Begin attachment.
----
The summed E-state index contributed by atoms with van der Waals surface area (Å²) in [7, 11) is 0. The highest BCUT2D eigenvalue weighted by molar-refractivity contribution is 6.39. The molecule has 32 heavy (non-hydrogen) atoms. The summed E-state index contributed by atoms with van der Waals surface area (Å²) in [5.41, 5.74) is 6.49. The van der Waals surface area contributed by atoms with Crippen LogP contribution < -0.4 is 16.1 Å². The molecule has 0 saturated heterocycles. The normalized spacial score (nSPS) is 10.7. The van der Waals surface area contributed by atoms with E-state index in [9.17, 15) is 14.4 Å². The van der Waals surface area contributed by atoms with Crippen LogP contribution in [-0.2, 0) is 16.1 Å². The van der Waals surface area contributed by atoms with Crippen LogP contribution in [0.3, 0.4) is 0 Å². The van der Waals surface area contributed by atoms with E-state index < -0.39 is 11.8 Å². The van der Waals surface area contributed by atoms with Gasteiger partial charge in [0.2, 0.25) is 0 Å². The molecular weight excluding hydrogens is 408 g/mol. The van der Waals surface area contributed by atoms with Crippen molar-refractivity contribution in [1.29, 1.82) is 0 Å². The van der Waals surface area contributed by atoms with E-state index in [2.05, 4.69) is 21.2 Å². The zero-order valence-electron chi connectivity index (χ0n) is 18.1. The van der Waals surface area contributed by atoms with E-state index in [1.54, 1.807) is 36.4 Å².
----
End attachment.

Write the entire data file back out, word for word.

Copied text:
The summed E-state index contributed by atoms with van der Waals surface area (Å²) in [7, 11) is 0. The highest BCUT2D eigenvalue weighted by molar-refractivity contribution is 6.39. The molecule has 32 heavy (non-hydrogen) atoms. The summed E-state index contributed by atoms with van der Waals surface area (Å²) in [5.41, 5.74) is 6.49. The van der Waals surface area contributed by atoms with Crippen LogP contribution < -0.4 is 16.1 Å². The molecule has 0 saturated heterocycles. The normalized spacial score (nSPS) is 10.7. The van der Waals surface area contributed by atoms with E-state index in [9.17, 15) is 14.4 Å². The van der Waals surface area contributed by atoms with Crippen LogP contribution in [-0.2, 0) is 16.1 Å². The van der Waals surface area contributed by atoms with Crippen LogP contribution in [0.3, 0.4) is 0 Å². The van der Waals surface area contributed by atoms with E-state index < -0.39 is 11.8 Å². The van der Waals surface area contributed by atoms with Gasteiger partial charge in [0.2, 0.25) is 0 Å². The molecular weight excluding hydrogens is 408 g/mol. The van der Waals surface area contributed by atoms with Crippen molar-refractivity contribution in [1.29, 1.82) is 0 Å². The van der Waals surface area contributed by atoms with E-state index in [2.05, 4.69) is 21.2 Å². The zero-order valence-electron chi connectivity index (χ0n) is 18.1. The van der Waals surface area contributed by atoms with E-state index in [1.54, 1.807) is 36.4 Å².